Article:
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History

Illustration of Doric (left three), Ionic (middle three) and Corinthian (right two) columns.

All significant Iron Age civilizations of the Near East and Mediterranean made some use of columns. In Ancient Egyptian architecture as early as 2600 BC the architect Imhotep made use of stone columns whose surface was carved to reflect the organic form of bundled reeds; in later Egyptian architecture faceted cylinders were also common. Egyptian columns are famously present in the Great Hypostyle Hall of Karnak (ca. 1224 BC), where 134 columns are lined up in 16 rows, with some columns reaching heights of 24 metres.

Plan, front view and side view of a typical Persepolis column, of Persia (Iran)

Some of the most elaborate columns in the ancient world were those of the Persians, especially the massive stone columns erected in Persepolis. They included double-bull structures in their capitals. The Hall of Hundred Columns at Persepolis, measuring 70 × 70 metres, was built by the Achaemenid king Darius I (524–486 BC). Many of the ancient Persian columns are standing, some being more than 30 metres tall.{{ safesubst:#invoke:Unsubst||date=__DATE__ |$B= {{#invoke:Category handler|main}}{{#invoke:Category handler|main}}[citation needed] }}

Columns found at the Temple of Apollo in Delphi

The Egyptians, Persians and other civilizations mostly used columns for the practical purpose of holding up the roof inside a building, preferring outside walls to be decorated with reliefs or painting, but the Ancient Greeks, followed by the Romans, loved to use them on the outside as well, and the extensive use of columns on the interior and exterior of buildings is one of the most characteristic features of classical architecture, in buildings like the Parthenon. The Greeks developed the classical orders of architecture, which are most easily distinguished by the form of the column and its various elements. Their Doric, Ionic, and Corinthian orders were expanded by the Romans to include the Tuscan and Composite orders (see below).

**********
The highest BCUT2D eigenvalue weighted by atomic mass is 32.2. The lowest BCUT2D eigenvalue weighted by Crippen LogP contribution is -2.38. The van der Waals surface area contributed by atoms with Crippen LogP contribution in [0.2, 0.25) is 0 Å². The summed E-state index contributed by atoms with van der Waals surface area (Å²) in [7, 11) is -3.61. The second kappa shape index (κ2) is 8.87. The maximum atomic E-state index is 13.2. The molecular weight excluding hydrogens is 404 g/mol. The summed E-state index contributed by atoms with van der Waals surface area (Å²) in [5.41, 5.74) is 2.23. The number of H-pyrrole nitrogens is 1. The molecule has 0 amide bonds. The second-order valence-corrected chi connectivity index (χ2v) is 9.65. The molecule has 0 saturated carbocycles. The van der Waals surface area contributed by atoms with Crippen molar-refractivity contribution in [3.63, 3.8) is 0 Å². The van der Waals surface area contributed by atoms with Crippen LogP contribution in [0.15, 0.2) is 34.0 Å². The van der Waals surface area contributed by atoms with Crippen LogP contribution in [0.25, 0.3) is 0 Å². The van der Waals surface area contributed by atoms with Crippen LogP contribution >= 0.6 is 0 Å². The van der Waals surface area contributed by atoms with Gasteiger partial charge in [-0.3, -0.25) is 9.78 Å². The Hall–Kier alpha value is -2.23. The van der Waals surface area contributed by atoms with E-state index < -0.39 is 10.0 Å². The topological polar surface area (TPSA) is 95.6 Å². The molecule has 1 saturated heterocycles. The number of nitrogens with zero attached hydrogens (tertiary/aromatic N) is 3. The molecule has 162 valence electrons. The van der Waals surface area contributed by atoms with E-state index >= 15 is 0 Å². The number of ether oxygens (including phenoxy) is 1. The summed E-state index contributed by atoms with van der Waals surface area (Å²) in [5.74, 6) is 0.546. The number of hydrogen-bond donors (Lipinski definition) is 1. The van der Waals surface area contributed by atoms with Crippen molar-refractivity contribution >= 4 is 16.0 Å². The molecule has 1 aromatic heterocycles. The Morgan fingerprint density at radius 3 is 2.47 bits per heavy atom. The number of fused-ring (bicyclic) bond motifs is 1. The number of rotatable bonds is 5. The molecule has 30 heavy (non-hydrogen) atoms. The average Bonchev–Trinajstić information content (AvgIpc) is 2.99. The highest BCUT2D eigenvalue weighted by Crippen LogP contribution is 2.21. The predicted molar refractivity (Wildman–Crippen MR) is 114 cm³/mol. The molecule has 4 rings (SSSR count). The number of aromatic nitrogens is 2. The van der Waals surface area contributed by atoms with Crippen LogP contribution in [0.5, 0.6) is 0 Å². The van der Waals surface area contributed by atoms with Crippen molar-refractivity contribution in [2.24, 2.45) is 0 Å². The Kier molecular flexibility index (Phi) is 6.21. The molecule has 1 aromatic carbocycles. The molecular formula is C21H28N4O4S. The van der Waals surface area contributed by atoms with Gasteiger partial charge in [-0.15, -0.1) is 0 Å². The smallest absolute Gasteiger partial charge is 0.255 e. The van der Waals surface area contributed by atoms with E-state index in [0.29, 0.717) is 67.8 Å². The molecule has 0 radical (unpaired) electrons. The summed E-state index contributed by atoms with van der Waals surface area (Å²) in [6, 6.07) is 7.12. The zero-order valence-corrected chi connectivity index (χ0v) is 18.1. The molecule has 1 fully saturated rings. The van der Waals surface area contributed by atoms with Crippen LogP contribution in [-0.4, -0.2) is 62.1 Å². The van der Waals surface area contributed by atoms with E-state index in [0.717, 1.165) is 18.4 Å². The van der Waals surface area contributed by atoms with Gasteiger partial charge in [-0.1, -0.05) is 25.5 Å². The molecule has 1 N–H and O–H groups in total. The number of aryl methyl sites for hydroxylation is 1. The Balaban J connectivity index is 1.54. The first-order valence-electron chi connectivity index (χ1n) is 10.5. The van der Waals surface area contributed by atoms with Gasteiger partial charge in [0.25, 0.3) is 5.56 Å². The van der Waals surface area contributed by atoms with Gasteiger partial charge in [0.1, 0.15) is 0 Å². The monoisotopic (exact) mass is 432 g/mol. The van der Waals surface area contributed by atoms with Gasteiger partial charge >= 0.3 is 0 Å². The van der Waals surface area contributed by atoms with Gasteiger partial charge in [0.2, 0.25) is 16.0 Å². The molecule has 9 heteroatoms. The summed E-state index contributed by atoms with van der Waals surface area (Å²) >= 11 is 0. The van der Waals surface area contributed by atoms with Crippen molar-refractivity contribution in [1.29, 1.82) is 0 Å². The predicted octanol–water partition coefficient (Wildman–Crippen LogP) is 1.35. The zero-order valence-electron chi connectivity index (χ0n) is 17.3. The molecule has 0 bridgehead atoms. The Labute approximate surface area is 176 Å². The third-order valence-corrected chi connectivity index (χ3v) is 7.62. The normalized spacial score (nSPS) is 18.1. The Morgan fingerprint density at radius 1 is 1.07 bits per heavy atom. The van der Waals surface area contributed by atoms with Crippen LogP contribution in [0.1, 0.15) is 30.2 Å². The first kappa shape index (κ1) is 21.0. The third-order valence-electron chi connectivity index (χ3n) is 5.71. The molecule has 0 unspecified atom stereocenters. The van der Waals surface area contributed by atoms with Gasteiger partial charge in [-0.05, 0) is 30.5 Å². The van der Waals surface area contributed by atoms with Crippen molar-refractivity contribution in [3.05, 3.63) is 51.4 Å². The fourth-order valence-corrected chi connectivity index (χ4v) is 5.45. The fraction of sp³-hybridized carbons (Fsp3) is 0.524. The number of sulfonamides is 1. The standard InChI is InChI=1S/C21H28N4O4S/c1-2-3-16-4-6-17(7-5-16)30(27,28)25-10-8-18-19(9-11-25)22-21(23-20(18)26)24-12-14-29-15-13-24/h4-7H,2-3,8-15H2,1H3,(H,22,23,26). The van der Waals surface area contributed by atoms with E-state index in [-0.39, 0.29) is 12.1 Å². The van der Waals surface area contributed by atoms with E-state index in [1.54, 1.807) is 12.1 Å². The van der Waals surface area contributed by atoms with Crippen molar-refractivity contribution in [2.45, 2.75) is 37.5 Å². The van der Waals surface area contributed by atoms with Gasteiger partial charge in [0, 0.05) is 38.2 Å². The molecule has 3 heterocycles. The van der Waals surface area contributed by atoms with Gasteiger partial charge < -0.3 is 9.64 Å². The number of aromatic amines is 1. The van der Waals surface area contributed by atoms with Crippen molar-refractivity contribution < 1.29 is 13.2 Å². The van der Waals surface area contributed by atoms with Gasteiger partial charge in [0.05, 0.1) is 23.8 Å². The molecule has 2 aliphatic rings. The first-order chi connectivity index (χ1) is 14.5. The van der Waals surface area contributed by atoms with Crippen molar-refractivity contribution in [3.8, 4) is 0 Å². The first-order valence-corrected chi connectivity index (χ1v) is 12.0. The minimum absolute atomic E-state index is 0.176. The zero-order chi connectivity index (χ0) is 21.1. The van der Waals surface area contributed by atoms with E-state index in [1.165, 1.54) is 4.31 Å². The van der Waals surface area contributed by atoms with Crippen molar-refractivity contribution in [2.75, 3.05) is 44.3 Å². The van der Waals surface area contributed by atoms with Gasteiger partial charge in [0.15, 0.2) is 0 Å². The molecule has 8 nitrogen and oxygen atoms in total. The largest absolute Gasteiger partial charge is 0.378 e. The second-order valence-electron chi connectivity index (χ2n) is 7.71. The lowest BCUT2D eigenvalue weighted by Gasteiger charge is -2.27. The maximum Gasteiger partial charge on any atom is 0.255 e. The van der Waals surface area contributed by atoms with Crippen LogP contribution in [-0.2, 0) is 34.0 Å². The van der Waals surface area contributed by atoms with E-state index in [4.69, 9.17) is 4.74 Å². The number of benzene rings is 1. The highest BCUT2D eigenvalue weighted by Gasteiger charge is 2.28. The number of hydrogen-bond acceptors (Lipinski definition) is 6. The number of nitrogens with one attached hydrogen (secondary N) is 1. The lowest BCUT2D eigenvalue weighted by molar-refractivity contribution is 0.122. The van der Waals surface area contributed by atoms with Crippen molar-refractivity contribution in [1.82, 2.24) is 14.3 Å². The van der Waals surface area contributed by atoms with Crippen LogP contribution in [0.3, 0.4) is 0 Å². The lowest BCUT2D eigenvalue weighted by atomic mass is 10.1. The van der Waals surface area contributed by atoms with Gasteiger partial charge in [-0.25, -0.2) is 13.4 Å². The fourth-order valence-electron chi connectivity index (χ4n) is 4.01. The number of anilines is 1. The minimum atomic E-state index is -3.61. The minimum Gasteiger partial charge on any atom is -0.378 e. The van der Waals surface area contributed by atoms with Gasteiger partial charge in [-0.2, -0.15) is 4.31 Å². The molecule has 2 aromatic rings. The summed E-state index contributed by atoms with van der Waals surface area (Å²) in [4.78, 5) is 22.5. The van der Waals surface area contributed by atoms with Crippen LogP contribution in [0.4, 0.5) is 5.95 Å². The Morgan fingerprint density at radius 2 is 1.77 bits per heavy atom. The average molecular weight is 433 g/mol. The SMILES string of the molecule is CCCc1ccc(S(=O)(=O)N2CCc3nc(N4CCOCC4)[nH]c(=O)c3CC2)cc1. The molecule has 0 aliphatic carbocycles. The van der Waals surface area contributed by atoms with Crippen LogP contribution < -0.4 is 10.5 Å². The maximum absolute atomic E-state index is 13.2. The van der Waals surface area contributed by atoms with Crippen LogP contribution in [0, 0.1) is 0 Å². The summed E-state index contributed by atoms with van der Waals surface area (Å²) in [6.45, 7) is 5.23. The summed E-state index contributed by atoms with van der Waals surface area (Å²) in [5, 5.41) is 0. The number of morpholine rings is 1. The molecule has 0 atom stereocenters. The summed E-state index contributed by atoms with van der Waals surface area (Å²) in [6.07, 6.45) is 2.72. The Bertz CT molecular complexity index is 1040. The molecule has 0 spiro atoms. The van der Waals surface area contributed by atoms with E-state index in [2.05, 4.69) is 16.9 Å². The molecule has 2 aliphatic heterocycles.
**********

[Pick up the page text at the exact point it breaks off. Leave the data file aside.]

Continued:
Columns, or at least large structural exterior ones, became much less significant in the architecture of the Middle Ages. The classical forms were abandoned in both Byzantine architecture and the Romanesque and Gothic architecture or Europe in favour of more flexible forms, with capitals often using various types of foliage decoration, and in the West scenes with figures carved in relief. Renaissance architecture was keen to revive the classical vocabulary and styles, and the informed use and variation of the classical orders remained fundamental to the training of architects throughout Baroque, Rococo and Neo-classical architecture.


Column sections
Intro  History  Structure  Classical orders  Pillar tombs  See also  References  

History
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